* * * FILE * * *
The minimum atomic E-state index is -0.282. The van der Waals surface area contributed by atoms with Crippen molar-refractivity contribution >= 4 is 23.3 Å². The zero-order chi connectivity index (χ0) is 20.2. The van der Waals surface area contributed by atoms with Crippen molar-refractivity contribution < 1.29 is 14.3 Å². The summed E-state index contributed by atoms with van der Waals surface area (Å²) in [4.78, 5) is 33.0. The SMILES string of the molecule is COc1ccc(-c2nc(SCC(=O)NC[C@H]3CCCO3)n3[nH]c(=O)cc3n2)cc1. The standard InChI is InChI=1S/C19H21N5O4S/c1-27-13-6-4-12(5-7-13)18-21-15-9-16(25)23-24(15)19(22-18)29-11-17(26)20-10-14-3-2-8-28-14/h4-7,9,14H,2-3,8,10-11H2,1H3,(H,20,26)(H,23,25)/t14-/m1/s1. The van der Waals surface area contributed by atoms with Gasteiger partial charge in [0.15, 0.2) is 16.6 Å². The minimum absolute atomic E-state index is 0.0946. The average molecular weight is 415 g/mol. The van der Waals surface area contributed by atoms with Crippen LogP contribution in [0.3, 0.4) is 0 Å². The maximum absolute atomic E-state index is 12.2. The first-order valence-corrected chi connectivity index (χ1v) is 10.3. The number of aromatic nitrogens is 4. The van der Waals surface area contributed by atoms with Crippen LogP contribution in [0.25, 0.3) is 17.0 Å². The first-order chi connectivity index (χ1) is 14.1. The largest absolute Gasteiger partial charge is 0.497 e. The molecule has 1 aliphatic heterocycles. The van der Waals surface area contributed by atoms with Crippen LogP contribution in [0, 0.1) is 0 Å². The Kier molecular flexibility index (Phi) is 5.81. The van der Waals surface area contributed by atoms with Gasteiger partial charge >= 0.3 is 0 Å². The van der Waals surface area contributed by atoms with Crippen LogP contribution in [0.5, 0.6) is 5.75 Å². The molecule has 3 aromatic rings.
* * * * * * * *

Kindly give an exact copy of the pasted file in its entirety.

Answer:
The minimum atomic E-state index is -0.282. The van der Waals surface area contributed by atoms with Crippen molar-refractivity contribution >= 4 is 23.3 Å². The zero-order chi connectivity index (χ0) is 20.2. The van der Waals surface area contributed by atoms with Crippen molar-refractivity contribution < 1.29 is 14.3 Å². The summed E-state index contributed by atoms with van der Waals surface area (Å²) in [4.78, 5) is 33.0. The SMILES string of the molecule is COc1ccc(-c2nc(SCC(=O)NC[C@H]3CCCO3)n3[nH]c(=O)cc3n2)cc1. The standard InChI is InChI=1S/C19H21N5O4S/c1-27-13-6-4-12(5-7-13)18-21-15-9-16(25)23-24(15)19(22-18)29-11-17(26)20-10-14-3-2-8-28-14/h4-7,9,14H,2-3,8,10-11H2,1H3,(H,20,26)(H,23,25)/t14-/m1/s1. The van der Waals surface area contributed by atoms with Gasteiger partial charge in [0.15, 0.2) is 16.6 Å². The minimum absolute atomic E-state index is 0.0946. The average molecular weight is 415 g/mol. The van der Waals surface area contributed by atoms with Crippen LogP contribution in [0.3, 0.4) is 0 Å². The maximum absolute atomic E-state index is 12.2. The first-order valence-corrected chi connectivity index (χ1v) is 10.3. The number of aromatic nitrogens is 4. The van der Waals surface area contributed by atoms with Crippen LogP contribution in [0.25, 0.3) is 17.0 Å². The first-order chi connectivity index (χ1) is 14.1. The largest absolute Gasteiger partial charge is 0.497 e. The molecule has 1 aliphatic heterocycles. The van der Waals surface area contributed by atoms with Crippen LogP contribution in [0, 0.1) is 0 Å². The Kier molecular flexibility index (Phi) is 5.81. The van der Waals surface area contributed by atoms with Gasteiger partial charge >= 0.3 is 0 Å². The van der Waals surface area contributed by atoms with Crippen LogP contribution in [0.5, 0.6) is 5.75 Å². The molecule has 3 aromatic rings.